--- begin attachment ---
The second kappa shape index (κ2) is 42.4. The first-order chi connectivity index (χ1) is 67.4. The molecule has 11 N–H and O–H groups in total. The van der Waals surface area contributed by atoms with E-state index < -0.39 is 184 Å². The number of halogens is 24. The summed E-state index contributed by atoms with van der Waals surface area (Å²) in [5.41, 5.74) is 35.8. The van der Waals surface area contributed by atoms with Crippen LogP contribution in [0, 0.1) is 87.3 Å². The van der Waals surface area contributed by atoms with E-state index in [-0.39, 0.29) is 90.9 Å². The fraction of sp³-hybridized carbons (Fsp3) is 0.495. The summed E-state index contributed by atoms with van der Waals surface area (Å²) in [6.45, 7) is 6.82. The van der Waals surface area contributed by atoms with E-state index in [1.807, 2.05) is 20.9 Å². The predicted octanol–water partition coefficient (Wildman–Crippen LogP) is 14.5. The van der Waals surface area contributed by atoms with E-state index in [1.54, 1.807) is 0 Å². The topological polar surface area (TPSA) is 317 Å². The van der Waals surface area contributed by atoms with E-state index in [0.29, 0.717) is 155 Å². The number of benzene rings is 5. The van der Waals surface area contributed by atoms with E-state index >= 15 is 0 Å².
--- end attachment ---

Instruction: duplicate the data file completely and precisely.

The second kappa shape index (κ2) is 42.4. The first-order chi connectivity index (χ1) is 67.4. The molecule has 11 N–H and O–H groups in total. The van der Waals surface area contributed by atoms with E-state index < -0.39 is 184 Å². The number of halogens is 24. The summed E-state index contributed by atoms with van der Waals surface area (Å²) in [5.41, 5.74) is 35.8. The van der Waals surface area contributed by atoms with Crippen LogP contribution in [0, 0.1) is 87.3 Å². The van der Waals surface area contributed by atoms with E-state index in [-0.39, 0.29) is 90.9 Å². The fraction of sp³-hybridized carbons (Fsp3) is 0.495. The summed E-state index contributed by atoms with van der Waals surface area (Å²) in [6.45, 7) is 6.82. The van der Waals surface area contributed by atoms with E-state index in [1.807, 2.05) is 20.9 Å². The predicted octanol–water partition coefficient (Wildman–Crippen LogP) is 14.5. The van der Waals surface area contributed by atoms with E-state index in [1.54, 1.807) is 0 Å². The topological polar surface area (TPSA) is 317 Å². The van der Waals surface area contributed by atoms with E-state index in [0.29, 0.717) is 155 Å². The number of benzene rings is 5. The van der Waals surface area contributed by atoms with E-state index >= 15 is 0 Å².